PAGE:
Aspects of the present disclosure include a method for controlling cross-directional movement of a web advancing in a machine direction using a web spacing device. The web spacing device comprises a frame having a first end portion and a second end portion separated by a central portion, wherein the frame is rotatable about a first axis of rotation. The web spacing device further comprises a first rotation member movably connected with the frame, wherein the first rotation member is configured to rotate the frame by a first angle of rotation about the first axis of rotation. The web spacing device further comprises a second rotation member movably connected with the frame, wherein the second rotation member is configured to rotate the frame about a second axis of rotation by a second angle of rotation. The second angle of rotation is greater than the first angle of rotation. The web defines a machine direction centerline. The method comprises the steps of: rotating the frame about the second axis of rotation using the second rotation member to position the web spacing device in a first configuration; advancing a first web in a machine direction onto the web spacing device; shifting the machine direction centerline of the first web in a cross direction; aligning the machine direction centerline of the first web with a first target cross-directional position; rotating the frame about the second axis of rotation using the second rotation member to position the web spacing device in a second configuration; advancing a second web in a machine direction onto the web spacing device; shifting the machine direction centerline of the second web in the cross direction; and aligning the machine direction centerline of the second web with a second target cross-directional position that is different from the first target cross-directional position.

BRIEF DESCRIPTION OF THE DRAWINGS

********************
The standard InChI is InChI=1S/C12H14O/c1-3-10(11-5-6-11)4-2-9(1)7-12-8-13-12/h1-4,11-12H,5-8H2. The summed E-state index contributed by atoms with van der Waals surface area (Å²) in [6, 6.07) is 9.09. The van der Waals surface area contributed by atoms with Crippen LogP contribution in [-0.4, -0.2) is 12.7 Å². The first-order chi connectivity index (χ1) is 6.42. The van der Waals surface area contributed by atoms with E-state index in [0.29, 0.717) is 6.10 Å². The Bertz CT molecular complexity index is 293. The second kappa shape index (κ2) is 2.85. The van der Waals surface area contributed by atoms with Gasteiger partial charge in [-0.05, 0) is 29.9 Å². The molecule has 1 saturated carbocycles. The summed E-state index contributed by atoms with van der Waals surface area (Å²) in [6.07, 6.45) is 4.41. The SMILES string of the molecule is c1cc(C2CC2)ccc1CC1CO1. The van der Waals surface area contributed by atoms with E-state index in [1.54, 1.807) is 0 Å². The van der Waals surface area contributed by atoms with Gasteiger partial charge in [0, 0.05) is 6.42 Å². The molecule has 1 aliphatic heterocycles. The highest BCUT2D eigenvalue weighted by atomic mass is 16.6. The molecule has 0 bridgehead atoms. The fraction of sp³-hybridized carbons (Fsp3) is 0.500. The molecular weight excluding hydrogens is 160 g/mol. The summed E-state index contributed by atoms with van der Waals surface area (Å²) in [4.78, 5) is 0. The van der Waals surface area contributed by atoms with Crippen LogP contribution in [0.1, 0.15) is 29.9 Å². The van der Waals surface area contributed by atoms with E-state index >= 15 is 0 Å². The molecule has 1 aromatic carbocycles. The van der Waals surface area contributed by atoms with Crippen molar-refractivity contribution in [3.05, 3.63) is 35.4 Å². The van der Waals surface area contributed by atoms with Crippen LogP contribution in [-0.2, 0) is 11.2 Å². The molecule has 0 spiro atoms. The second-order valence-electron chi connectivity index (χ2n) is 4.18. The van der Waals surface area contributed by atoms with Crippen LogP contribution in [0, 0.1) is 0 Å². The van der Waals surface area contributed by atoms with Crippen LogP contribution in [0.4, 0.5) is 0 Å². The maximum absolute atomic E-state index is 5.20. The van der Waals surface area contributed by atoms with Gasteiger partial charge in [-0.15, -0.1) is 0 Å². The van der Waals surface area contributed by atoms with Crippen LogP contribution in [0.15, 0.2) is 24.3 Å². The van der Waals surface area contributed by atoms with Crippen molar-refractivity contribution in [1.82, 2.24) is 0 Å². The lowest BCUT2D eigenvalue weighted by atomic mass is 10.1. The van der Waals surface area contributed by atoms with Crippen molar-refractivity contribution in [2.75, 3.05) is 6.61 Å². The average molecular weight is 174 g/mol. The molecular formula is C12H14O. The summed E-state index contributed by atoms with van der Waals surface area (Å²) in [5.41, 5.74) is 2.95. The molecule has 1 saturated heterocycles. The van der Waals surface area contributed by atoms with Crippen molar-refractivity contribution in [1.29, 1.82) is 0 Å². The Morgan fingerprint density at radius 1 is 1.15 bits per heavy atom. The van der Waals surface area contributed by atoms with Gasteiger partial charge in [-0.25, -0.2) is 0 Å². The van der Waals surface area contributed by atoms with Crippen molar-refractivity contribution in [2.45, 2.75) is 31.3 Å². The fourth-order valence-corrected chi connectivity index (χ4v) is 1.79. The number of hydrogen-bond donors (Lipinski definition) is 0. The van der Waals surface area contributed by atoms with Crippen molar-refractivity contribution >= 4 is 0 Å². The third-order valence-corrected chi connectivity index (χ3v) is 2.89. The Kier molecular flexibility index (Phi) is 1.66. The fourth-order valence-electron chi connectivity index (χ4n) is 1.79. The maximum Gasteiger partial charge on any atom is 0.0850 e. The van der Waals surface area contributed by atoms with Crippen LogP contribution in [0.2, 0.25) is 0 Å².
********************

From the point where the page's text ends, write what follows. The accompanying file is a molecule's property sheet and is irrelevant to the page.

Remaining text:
FIG. 1 is a schematic, perspective view of a diaper pant.

FIG. 2A is a partially cut-away, plan view of a diaper pant.

FIG. 2B is a partially cut-away, plan view of a diaper pant.

FIG. 3A is a cross-sectional view of the diaper pant of FIGS. 2A and 2B taken along line 3A-3A.

FIG. 3B is a cross-sectional view of the diaper pant of FIGS. 2A and 2B taken along line 3B-3B.

FIG. 4A is a schematic, side elevation view of a converting apparatus.

FIG. 4B is a schematic, plan view of a continuous length of chassis assemblies of FIG. 4A taken along lines 4B-4B.

FIG. 4C is a schematic, plan view of a discrete chassis having a longitudinal axis parallel with a machine direction of FIG. 4A taken along line 4C-4C.

FIG. 4D is a schematic, plan view of a discrete chassis having a lateral axis parallel with the machine direction of FIG. 4A taken along line 4D-4D.

FIG. 4E is a schematic, plan view of a continuous length of belt substrate of FIG. 4A taken along lines 4E-4E.

FIG. 4F is a schematic, plan view of continuous lengths of first and second belt substrate of FIG. 4A taken along lines 4F-4F.

FIG. 4G is a schematic, plan view of continuous lengths of first and second belt substrate of FIG. 4A taken along lines 4G-4G.

FIG. 4H is a schematic, plan view of a continuous length of diaper pants of FIG. 4A taken along line 4H-4H.

FIG. 4I is a schematic, plan view of a continuous length of folded diaper pants of FIG. 4A taken along line 4I-4I.

FIG. 4J is a schematic, plan view of a discrete diaper pant of FIG. 4A taken along line 4J-4J.

FIG. 5A is a schematic, front elevation view of a web spacing device in a substantially vertical orientation.

FIG. 5B is a schematic, front elevation view of a web spacing device with a frame rotated relative to a base of a first rotation member.

FIG. 6 is a schematic, plan view of a continuous web in the form of a first belt substrate.

FIG. 7 is a schematic, plan view of a continuous web in the form of a first belt substrate.

FIG. 8 is a schematic, plan view of a continuous web in the form of a first belt substrate that is shifted in a cross-direction.

FIG. 9 is a schematic, front elevation view of a web spacing device.

FIG. 10 is a schematic, front elevation view of a web spacing device.

FIG. 11 is a schematic, plan view of a first web in the form of a first belt substrate.

FIG. 12 is a schematic, plan view of a second web in the form of a first belt substrate.

FIG. 13 is a schematic, back elevation view of first and second web spacing devices.

FIG. 14 is a schematic, back elevation view of first and second web spacing devices.

FIG. 15 is a schematic, plan view of first and second continuous belt substrates.

FIG. 16 is a schematic, front elevation view of a web spacing device in a substantially horizontal orientation.

FIG. 17 is a schematic, front elevation view of a web spacing device.

DETAILED DESCRIPTION